"For us to grow at Schwab, we need to be incentivized to do that, not just because they’re Schwab and everybody should have a relationship with Schwab."

Related Moves

Charles Schwab prunes another 200 or so staff but assures Wall Street analysts the Jenga piece of TD Ameritrade RIA services is still part of the puzzle post-merger

The Westlake, Tex., broker deemed John Tovar 'best talent,' hence a keeper, and ex-TD staffers affirm Schwab's good instincts.

February 11, 2021 – 12:08 AM

Robinhood gets 'brilliant' upper manager -- and a spare CEO -- by nabbing TD Ameritrade's ex-thinkorswim top exec, hopefully to throw a lifesaver to Robinhood's sinking stock

The Menlo Park, Calif., firm nabbed Steve Quirk as first-ever chief brokerage officer to 'bridge the gap between academia and reality.'

January 6, 2022 – 10:33 PM

Oisín's snippets: Charles Schwab brand goes up on Omaha's TD Ameritrade stadium, home of college baseball world series • Interactive Brokers lands an RIA custody insider, Charlie Latimer, to climb the custodian ladder

The TDA brand lives on until the techies figure out how to make two systems into one, but change is in the air in Omaha, while Interactive Brokers gets a leg up in the custody business with a new hire.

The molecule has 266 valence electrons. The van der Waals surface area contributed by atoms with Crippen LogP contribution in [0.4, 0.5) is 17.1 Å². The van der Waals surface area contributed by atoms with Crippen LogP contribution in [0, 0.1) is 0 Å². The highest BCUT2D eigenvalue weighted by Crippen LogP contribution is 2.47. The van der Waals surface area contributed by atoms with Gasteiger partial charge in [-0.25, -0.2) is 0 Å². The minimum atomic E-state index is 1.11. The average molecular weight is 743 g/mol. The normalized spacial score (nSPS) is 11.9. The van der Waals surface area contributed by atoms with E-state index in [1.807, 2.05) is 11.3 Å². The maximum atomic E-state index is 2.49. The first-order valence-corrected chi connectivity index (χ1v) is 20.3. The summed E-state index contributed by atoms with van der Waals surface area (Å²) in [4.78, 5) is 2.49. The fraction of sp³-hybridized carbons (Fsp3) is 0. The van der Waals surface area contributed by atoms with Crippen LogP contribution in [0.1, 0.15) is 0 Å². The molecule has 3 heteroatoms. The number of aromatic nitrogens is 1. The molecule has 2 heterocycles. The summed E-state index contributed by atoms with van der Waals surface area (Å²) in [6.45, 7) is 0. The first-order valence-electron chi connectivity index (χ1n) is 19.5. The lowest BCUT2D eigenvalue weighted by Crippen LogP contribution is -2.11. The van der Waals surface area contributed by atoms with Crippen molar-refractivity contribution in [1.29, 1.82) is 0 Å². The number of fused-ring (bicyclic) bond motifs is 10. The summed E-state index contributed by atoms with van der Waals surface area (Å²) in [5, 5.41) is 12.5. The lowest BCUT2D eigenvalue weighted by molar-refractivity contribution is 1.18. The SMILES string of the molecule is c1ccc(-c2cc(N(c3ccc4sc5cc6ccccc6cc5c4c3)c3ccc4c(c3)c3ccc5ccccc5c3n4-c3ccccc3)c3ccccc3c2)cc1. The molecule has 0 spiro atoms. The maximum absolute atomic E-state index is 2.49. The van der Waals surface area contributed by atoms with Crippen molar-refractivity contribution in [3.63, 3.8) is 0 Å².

December 27, 2021 – 9:58 PM

Fidelity Investments is paying 2,000 employees to hasten their corporate exits, including high-profile RIA overseer, Sanjiv Mirchandani, as part of its shift to a digital future

The Boston giant offered voluntary buyout packages and the 4% of staff who accepted will leave by June 30 to give other staff room to grow careers and make room for hires.

June 24, 2021 – 5:39 PM

See more related moves



December 3, 2019 — 4:46 AM
We have custodied at td for 10 years and had a great experience. Have a small amount of assets at Schwab and and their technology and service is poor compared to TD . I like E-Trade but they will be bought out next year too. So looks like fidelity is the most logical choice since they are private company.?Maybe look at interactive brokers too for a second custodian?


December 4, 2019 — 5:22 AM
Schwabs goal is to maximize shareholder value. Its not compatible because there is no one does business with anyone anymore except for the true Sales Kingpins. Some RIAs got 20 billion in referrals from RIAs so its not channel compétition for all.
Richard M. Allison

Richard M. Allison

December 3, 2019 — 4:02 PM
I've been dealing with Schwab for close to twenty years both on the Retail side as a former Branch Manager and on the Institutional side as an RIA. They are a great firm inside and out. A few complainers is never going to change that. The fact is that people in general do not like change. Most like the status quo. Well, I have news for you. There is no status quo in this business and if you think there is, you had better look in the mirror and ask yourself who the fool is that you are looking at. I applaud Schwab for being bold and aggressive and leading the charge. I'm a small fry RIA and the Adviser Core Team has been great to me. By the way, as a CCO, why in the hell are you doing wires? They are fraught with peril. Use Moneylink and tell you clients that is your policy.
OG Mandino

OG Mandino

December 3, 2019 — 7:01 AM